One Ting at a time

Markets reverberate on mixed signals

#∞¸œ˛ª™±¨º‡÷∆º±Call≈Æ∂˘∞Ô ÷

He played Ting Hai: Adam Cheng

What Gordon Gecko is to Wall Street, so Ting Hai is to Hong Kong. Over the past two weeks, the city’s newspapers have been full of speculation that repeats of TV series The Greed of Man will prompt a pullback in local stock markets (see WiC 277). Ting Hai was a short-seller and the legend is that the market falls whenever the series is broadcast (or, indeed, whenever the actor who plays Ting appears on TV at all).

Earlier this week, the station, which produced the show admitted it was only rescreening the drama because of the boom in Hong Kong stocks. In the space of 11 trading days between March 27 and April 16, the Hang Seng China Enterprises Index rose almost 24%.

But Chinese regulators may have been paying more heed to a warning delivered to Fong Chin-bok, another character in The Greed of Man. “Human instinct tends towards the greedy and many will go to no end to gain unearned wealth,” Fong’s mentor Yip Tin tells him. “Thus a paradise [the stock market] turns into hell. Countless people become penniless, even losing their lives.”

The CSRC, the stock market regulator, is conscious that one million retail brokerage accounts a week were being opened in March. Working from 2014 data, Bloomberg has estimated that 6% of China’s new investors are probably illiterate, with a further 25% leaving school before the age of 15.

This leaves CSRC bosses with the difficult job of trying to maintain a bull run, but avoiding the kind of bubble that could wipe out novice investors when it inevitably pops.

Meanwhile, their counterparts at the central bank have the tricky task of trying to shrink the shadow banking sector and reduce overall leverage, while pump-priming the economy to keep GDP growth going at around 7% a year.

This delicate balancing act has led to a series of seemingly contradictory policies. The overall aim, nevertheless, is to maintain momentum in the equity markets and the underlying economy.

Last Friday, the CSRC led the way with measures covering umbrella funds and short-selling that seemed designed to have a dampening effect. Umbrella funds are estimated to provide two to three times more leverage than margin trading and the new rules prevent brokerages from establishing new umbrella arrangements, although existing products can remain as long as they were legal in the first place.

The regulator has also increased the number of stocks available for short-selling from 900 to 1,100.

Then on Sunday, the central appeared to be trying to reinvigorate the market with a surprise 100bp cut in the reserve requirement ratio (RRR), which dictates how much money banks need to keep on deposit with the central bank.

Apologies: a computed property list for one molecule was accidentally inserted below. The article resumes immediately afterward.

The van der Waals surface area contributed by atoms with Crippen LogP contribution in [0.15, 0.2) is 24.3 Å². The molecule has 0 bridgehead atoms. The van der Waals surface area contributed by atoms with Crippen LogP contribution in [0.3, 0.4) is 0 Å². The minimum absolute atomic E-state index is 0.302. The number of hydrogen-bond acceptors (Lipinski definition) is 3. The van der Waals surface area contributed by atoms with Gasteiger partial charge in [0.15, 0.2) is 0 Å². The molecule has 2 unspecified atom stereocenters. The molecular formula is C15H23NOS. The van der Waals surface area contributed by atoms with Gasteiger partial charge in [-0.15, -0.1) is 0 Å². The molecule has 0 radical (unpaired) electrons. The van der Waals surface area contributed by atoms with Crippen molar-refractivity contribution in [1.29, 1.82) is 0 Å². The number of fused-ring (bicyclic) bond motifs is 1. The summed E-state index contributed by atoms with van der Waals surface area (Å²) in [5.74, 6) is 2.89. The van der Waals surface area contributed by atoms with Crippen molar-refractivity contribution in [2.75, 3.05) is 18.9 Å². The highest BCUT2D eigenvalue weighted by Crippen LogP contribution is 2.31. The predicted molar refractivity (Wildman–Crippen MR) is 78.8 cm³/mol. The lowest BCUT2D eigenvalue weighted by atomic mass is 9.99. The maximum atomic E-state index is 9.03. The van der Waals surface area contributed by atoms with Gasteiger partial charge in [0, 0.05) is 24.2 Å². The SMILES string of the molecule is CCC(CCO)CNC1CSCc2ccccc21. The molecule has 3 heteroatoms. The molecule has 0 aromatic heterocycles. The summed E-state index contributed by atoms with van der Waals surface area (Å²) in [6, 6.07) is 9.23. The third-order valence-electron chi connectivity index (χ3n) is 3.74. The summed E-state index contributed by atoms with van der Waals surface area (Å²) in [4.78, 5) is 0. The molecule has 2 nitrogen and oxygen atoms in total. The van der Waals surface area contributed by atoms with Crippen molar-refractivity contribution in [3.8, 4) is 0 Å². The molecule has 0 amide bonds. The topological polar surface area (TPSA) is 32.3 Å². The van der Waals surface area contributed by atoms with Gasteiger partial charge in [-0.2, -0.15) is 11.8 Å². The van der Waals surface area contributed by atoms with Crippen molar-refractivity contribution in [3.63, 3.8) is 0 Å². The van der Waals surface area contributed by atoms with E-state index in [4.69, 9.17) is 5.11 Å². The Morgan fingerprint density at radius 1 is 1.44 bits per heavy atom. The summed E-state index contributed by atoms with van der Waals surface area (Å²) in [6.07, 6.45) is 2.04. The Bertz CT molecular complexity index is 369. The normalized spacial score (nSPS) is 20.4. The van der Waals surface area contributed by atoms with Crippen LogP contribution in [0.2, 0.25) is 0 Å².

As HSBC writes: “The magnitude of the cut – the largest since November 2008 – signals Beijing’s heightened concerns over the growth slowdown and disinflation.”

Analysts say the RRR cut should inject about Rmb1.2 trillion ($193.7 billion) of new liquidity into the system. However, the expansionary move may not be enough to counteract the liquidity effect of the clampdown on local government financing vehicles and shadow banking sector – two of the biggest borrowers in recent years. Instead, the government has turned to the policy banks for a more targeted approach to lending. One upshot is that China Development Bank’s commercialisation is being reversed (see WiC189 for more on how CDB wanted to become a more typical lender). In mid-April, the State Council agreed to a capital injection enabling CDB to provide more low-cost funding for infrastructure projects that fuel growth, and analysts believe its loans may double to Rmb1.5 trillion in 2015.

On Monday, stock markets in Hong Kong and China fell as they absorbed the mixed messages from the CSRC and PBoC. Then they dramatically bounced back on Tuesday.

For the moment, it seems that the market is not taking heed of Yip Tin’s warning. “I have been in the stock market for years and I have never seen a true winner,” the market guru concludes. “A smart person should know that this is a battlefield where no winners will emerge. There is only one way to win: leave the market early.”

© ChinTell Ltd. All rights reserved.

Sponsored by HSBC.

The Week in China website and the weekly magazine publications are owned and maintained by ChinTell Limited, Hong Kong. Neither HSBC nor any member of the HSBC group of companies ("HSBC") endorses the contents and/or is involved in selecting, creating or editing the contents of the Week in China website or the Week in China magazine. The views expressed in these publications are solely the views of ChinTell Limited and do not necessarily reflect the views or investment ideas of HSBC. No responsibility will therefore be assumed by HSBC for the contents of these publications or for the errors or omissions therein.